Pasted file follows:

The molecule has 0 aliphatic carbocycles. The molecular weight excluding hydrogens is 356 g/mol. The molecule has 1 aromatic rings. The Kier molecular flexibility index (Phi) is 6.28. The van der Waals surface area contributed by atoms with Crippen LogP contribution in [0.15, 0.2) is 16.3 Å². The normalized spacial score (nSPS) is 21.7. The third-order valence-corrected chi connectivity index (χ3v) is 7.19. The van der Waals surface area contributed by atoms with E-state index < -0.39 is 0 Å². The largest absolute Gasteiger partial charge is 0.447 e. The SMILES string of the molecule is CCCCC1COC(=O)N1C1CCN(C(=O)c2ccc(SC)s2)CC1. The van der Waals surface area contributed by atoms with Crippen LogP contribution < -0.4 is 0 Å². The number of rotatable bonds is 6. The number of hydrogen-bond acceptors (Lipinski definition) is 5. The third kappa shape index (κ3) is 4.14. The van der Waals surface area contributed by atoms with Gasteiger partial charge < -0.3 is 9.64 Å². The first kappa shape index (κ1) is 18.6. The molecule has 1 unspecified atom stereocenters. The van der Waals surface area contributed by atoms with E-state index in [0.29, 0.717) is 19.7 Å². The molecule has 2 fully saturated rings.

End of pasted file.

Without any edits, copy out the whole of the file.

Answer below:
The molecule has 0 aliphatic carbocycles. The molecular weight excluding hydrogens is 356 g/mol. The molecule has 1 aromatic rings. The Kier molecular flexibility index (Phi) is 6.28. The van der Waals surface area contributed by atoms with Crippen LogP contribution in [0.15, 0.2) is 16.3 Å². The normalized spacial score (nSPS) is 21.7. The third-order valence-corrected chi connectivity index (χ3v) is 7.19. The van der Waals surface area contributed by atoms with E-state index < -0.39 is 0 Å². The largest absolute Gasteiger partial charge is 0.447 e. The SMILES string of the molecule is CCCCC1COC(=O)N1C1CCN(C(=O)c2ccc(SC)s2)CC1. The van der Waals surface area contributed by atoms with Crippen LogP contribution < -0.4 is 0 Å². The number of rotatable bonds is 6. The number of hydrogen-bond acceptors (Lipinski definition) is 5. The third kappa shape index (κ3) is 4.14. The van der Waals surface area contributed by atoms with Gasteiger partial charge < -0.3 is 9.64 Å². The first kappa shape index (κ1) is 18.6. The molecule has 1 unspecified atom stereocenters. The van der Waals surface area contributed by atoms with E-state index in [0.29, 0.717) is 19.7 Å². The molecule has 2 fully saturated rings.